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Tips For Sustaining A Survival Garden

February 27th, 2012

There are never any guarantees that our grocery stores will continue to be stocked full of food, or that a natural disaster will allow us safe roads to drive to the store on. Many emergencies are such that there is no time to start growing a garden, or just begin gaining experience at growing food. Perhaps that knowing this, you have already started a survival garden of your own.  But the only question remaining is, “how do I keep a survival garden thriving all year long?” Growing your own survival garden is similar to any other garden in terms of chores and maintenance, but do keep these points in mind:

Sustainable Plant Choices: A survival garden should include plants that are both nutritious and perennial.  It is also advantageous to choose plants with a long, repeated harvest. A survival garden that only requires daily and weekly tasks like fertilizing, mulching, pruning, weeding and watering is a far less daunting than starting a garden from scratch each season.  Also, while perennial plants need nurturing, they are also fairly forgiving for new gardeners, and when temporarily neglected. Good choices to include in your garden are: asparagus, root vegetables, beans, artichokes, horseradish and a variety of herbs.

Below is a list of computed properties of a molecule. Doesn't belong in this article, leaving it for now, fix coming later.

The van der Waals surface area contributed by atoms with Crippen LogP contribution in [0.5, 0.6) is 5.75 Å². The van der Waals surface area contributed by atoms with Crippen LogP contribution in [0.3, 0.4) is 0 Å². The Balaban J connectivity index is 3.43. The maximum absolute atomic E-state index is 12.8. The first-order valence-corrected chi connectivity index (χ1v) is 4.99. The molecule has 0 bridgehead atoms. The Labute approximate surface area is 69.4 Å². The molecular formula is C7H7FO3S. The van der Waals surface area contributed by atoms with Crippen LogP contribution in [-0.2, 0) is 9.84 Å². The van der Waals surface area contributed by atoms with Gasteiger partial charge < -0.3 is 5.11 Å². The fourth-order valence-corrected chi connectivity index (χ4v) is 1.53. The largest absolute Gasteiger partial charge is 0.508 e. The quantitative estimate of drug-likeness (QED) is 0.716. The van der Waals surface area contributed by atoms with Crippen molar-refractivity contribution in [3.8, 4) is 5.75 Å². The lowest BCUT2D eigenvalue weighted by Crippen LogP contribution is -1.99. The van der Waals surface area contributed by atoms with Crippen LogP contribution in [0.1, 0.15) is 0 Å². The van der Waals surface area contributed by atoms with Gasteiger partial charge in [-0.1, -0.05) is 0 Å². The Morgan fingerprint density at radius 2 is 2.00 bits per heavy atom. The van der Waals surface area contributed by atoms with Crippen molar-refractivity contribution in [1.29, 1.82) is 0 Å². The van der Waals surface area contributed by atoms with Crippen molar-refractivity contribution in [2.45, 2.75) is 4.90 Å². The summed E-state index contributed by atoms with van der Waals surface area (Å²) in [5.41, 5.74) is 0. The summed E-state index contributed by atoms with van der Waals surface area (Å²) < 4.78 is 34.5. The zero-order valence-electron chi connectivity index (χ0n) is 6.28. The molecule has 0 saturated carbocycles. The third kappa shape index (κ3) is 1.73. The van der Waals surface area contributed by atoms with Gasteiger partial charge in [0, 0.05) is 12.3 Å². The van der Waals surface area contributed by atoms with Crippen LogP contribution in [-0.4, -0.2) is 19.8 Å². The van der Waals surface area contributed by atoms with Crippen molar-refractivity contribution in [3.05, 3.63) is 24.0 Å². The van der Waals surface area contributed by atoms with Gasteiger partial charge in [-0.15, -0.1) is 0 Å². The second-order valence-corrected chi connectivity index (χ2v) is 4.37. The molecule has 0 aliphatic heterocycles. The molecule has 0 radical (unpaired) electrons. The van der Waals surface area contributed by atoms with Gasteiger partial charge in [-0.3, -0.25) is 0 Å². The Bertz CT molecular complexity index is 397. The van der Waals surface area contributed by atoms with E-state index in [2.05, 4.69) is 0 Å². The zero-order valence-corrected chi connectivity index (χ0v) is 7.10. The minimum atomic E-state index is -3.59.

Become An Expert! Do your research about each fruit, vegetable and herb you grow in your garden. Buy a few books or search online for instructions on the best techniques for proper planting, maintenance and harvesting in your garden.  There is no substitute to knowledge and experience to ensure your garden will thrive when you need it most.

Proper Planning: When including more plants in your survival garden, space should be optimized the best way possible.  Stagger and plant close together, and pay special attention to plants that have deep root systems. Plants that have deep roots (like tomatoes,) should be grown next to plants with less intrusive roots (like lettuce).  Take a look at our post on Companion Planting for more information on plants that grow well together.

Many survival gardeners also like to create designated areas for the variety of plants growing in their garden.  Separating and labeling medicinal herbs, vine vegetables and culinary plants may prove very helpful and accessible when in an emergency situation.

Seed Saving:  In an emergency, no one can afford to waste money or allow a garden to fail. In fact, some emergencies can last for more than one season or year.  Saving seeds from plants that are vigorous and thriving can ensure well-grown food years in the future.  To get the most out of your seeds, first be sure to never use hybrid or genetically modified seeds, as these will not be able to reproduce. Using non-hybrid seeds, also known as open-pollinated, allow you to reproduce the same plant and yield seeds every year.  Keep watch for vegetables and fruit in your garden that are free of disease, yield a high number of produce, and are the best looking (also – resist the urge to eat them!).  Mark that plant with a stake or ribbon. Allow the seeds to fully ripen before harvesting, and carefully place them indoors for drying.  A paper bag or clean newspaper will work just fine.  Once dried, store seeds in a labeled, airtight container or clearly marked envelope. Seed saving can only occur when non-hybrid seeds are planted. You can find a wide variety of non-hybrid seeds within Humble Seed’s The Producer- which makes the perfect survival seed bank.